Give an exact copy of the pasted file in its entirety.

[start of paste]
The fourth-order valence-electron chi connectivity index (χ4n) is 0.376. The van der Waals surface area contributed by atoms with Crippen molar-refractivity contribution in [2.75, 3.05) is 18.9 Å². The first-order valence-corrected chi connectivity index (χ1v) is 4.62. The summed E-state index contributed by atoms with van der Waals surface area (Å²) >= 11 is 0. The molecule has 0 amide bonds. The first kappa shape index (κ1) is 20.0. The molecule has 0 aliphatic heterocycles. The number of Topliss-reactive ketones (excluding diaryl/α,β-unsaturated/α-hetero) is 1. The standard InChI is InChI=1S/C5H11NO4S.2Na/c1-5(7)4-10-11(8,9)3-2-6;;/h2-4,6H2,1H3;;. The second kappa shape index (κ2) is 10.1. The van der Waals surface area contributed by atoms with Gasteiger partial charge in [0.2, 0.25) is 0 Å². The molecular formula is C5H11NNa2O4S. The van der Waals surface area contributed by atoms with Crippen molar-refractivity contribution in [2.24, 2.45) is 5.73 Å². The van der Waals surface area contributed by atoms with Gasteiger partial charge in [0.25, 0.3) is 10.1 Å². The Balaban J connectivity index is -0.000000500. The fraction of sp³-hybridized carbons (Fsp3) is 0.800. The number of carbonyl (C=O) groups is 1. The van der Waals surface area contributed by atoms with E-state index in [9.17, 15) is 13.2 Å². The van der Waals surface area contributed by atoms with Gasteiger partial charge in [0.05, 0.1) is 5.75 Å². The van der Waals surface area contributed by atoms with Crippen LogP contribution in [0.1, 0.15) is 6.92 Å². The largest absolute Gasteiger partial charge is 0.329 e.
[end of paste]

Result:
The fourth-order valence-electron chi connectivity index (χ4n) is 0.376. The van der Waals surface area contributed by atoms with Crippen molar-refractivity contribution in [2.75, 3.05) is 18.9 Å². The first-order valence-corrected chi connectivity index (χ1v) is 4.62. The summed E-state index contributed by atoms with van der Waals surface area (Å²) >= 11 is 0. The molecule has 0 amide bonds. The first kappa shape index (κ1) is 20.0. The molecule has 0 aliphatic heterocycles. The number of Topliss-reactive ketones (excluding diaryl/α,β-unsaturated/α-hetero) is 1. The standard InChI is InChI=1S/C5H11NO4S.2Na/c1-5(7)4-10-11(8,9)3-2-6;;/h2-4,6H2,1H3;;. The second kappa shape index (κ2) is 10.1. The van der Waals surface area contributed by atoms with Gasteiger partial charge in [0.2, 0.25) is 0 Å². The molecular formula is C5H11NNa2O4S. The van der Waals surface area contributed by atoms with Crippen molar-refractivity contribution in [2.24, 2.45) is 5.73 Å². The van der Waals surface area contributed by atoms with Gasteiger partial charge in [0.25, 0.3) is 10.1 Å². The Balaban J connectivity index is -0.000000500. The fraction of sp³-hybridized carbons (Fsp3) is 0.800. The number of carbonyl (C=O) groups is 1. The van der Waals surface area contributed by atoms with E-state index in [9.17, 15) is 13.2 Å². The van der Waals surface area contributed by atoms with Gasteiger partial charge in [0.05, 0.1) is 5.75 Å². The van der Waals surface area contributed by atoms with Crippen LogP contribution in [0.1, 0.15) is 6.92 Å². The largest absolute Gasteiger partial charge is 0.329 e.